In direct primary care, instead of paying for each visit or procedure, you pay a monthly fee. This monthly fee frees the physician from the model that promotes productivity over quality and allows your physician to focus on you and what you really need. This leads to more time with your doctor when you need it and convenient easy access outside the doctor’s “office visit” by phone, text, email, etc.

    The doctor you call. The doctor you trust.

    Direct primary care doctors are dedicated to provide the high-quality unhurried care that is essential for your wellbeing and ongoing maintenance of your health. You can see your direct primary care doctor for all routine and preventive services like checkups as well as urgent care and chronic care management. Many times having this relationship with your physician and the access it provides, can save you visits to more expensive venues like the urgent care, hospital or emergency room.

    Mondays with Your MD: Health Insurance is not Good Health Care

    2022-05-22T19:04:31+00:00May 22nd, 2022|Adults, Copays, Family Practice, Health Care, Membership|

    How accessible is health care in the richest nation? Why Health Insurance ≠ Health Care.

    Many patients tell me that they love their doctor but that they cannot get through easily or book an appointment quickly. They pay thousands of dollars annually for “health insurance,” but are frustrated with their inability to access appropriate “health care.” Patients often go to an emergency room or an urgent care to be seen because it is the only option in the existing health care model.

    The result: Americans visits the doctor less frequently and have the highest rate of avoidable deaths.

    The United States spends 2x as much, per person, as other high-income countries, yet the US continues to have the lowest life expectancy and poorer health care outcomes when compared to other countries. Americans pay hefty premiums to health insurance plans every year. Where do the dollars go and why is health care access awful?

    Traditional physician offices incur a large cost for taking care of patient needs outside of the actual patient office visit. For example, making a phone call to provide patient care is not compensated by insurance companies. Several other similar services that are instrumental to good health care include completing forms for patients, ordering and/or reviewing labs, and writing prescriptions. Restrictions placed by insurance companies make it difficult to take care of patients outside of the visit.

    What if health insurance was the same as other insurance products?

    A good example is car insurance. You expect to pay out of pocket for your gas, oil change, and maintenance/repairs. You have a high deductible low premium insurance that covers you in case of a car accident. In the analogous healthcare model, patients have catastrophic health insurance coverage with low monthly premiums and a high deductible.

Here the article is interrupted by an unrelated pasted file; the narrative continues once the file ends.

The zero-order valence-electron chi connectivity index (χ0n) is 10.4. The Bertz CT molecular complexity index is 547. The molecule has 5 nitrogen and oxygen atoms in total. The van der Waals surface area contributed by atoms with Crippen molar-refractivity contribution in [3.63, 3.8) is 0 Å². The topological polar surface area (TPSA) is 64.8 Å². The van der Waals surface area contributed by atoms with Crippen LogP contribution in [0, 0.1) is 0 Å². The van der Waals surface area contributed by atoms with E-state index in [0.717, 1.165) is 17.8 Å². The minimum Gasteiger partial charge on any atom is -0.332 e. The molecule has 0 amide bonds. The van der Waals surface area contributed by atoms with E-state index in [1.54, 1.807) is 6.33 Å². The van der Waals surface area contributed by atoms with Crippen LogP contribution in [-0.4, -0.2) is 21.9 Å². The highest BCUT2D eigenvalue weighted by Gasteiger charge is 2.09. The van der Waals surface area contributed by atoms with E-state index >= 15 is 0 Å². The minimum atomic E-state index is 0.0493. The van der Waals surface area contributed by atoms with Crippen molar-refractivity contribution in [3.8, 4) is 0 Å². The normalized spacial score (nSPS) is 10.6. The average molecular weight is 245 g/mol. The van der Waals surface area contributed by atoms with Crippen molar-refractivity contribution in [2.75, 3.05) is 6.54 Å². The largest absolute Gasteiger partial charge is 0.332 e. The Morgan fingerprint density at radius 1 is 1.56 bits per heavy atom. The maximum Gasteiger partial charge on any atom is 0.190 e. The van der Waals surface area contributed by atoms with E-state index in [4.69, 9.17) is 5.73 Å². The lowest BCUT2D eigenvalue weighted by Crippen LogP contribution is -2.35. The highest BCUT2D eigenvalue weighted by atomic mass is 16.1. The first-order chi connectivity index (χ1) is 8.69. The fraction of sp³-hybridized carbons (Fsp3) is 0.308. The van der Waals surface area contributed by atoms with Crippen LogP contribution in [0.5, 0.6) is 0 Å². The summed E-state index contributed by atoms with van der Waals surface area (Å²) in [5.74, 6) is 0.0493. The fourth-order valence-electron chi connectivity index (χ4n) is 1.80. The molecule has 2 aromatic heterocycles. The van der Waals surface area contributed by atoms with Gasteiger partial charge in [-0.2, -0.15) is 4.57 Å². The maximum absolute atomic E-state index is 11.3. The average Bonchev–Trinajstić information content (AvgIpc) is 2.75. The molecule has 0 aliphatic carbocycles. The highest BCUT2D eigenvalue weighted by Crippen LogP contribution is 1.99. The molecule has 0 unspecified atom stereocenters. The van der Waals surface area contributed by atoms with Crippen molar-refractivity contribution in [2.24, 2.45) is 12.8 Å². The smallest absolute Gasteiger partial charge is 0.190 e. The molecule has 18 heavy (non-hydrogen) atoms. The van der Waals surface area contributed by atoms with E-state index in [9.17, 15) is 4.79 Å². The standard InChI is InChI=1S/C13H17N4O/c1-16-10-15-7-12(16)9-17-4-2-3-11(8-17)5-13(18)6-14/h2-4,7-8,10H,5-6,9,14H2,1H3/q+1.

Pairing health insurance with health care, through a physician direct primary care office, lowers out of pocket expense and improves health outcomes by providing access to obtain discounted screenings, preventative services, urgent care services, labs, and medications.

    Health insurance companies have come between patients and their health. The health system in the United States is broken as evidenced by the out of control spending and health outcomes. Direct primary care offers an alternative that works. Direct primary care aligns values to prioritize patient health care needs with lower costs and better health outcomes. Find a direct primary care near you by searching https://mapper.dpcfrontier.com/

    COVID 19 Timeline Information

    2021-05-08T12:54:48+00:00November 9th, 2020|Adults, Community, Coronavirus, Family Medicine, Family Practice, Pandemic|

    The disease that is caused by the SARS CoV2 virus presents and transmits like many other respiratory viruses which makes it difficult to identify and contain.  I would like to provide information about the period from when someone is exposed to the SARS CoV2 virus, when they are infectious, and when they are most likely to have a positive test.

    The graph above illustrates the timeline of COVID-19 illness after exposure.

    Incubation period is the estimated amount of time it may take for someone to develop COVID-19 after exposure. Right now, for adults it is about 2-14 days. This is why we use the 14 day guideline for close-contact quarantine period.

    Studies show that PCR tests for coronavirus can detect up to 98% of cases by day 7-8 after exposure.

    Infectious period is when you are contagious after exposure to the virus. Most respiratory viruses have an infectious period of about 48hrs before symptoms develop.  Anyone that has been in contact with someone with COVID-19 48hrs before that person’s symptoms began should quarantine for 14 days. The end of the infectious period can vary, but is defined as being fever free for at least 24 hours AND 10 days from symptom onset.

    The local health department contact tracers are not able to reach out to every person (roughly 50% of people are being contacted who have been exposed). This is why it is important for the general public to know these guidelines so we can appropriately notify our potential close contacts to help mitigate the spread.

    Be well, everyone. Stay diligent… wear a mask, wash hands, social distance and try (if possible) to keep interactions with folks brief. This will reduce your risk of transmission, and also your chance of needing to quarantine.

    Dr Natasha Diaz

    No waiting. Healthcare delivered when you need it.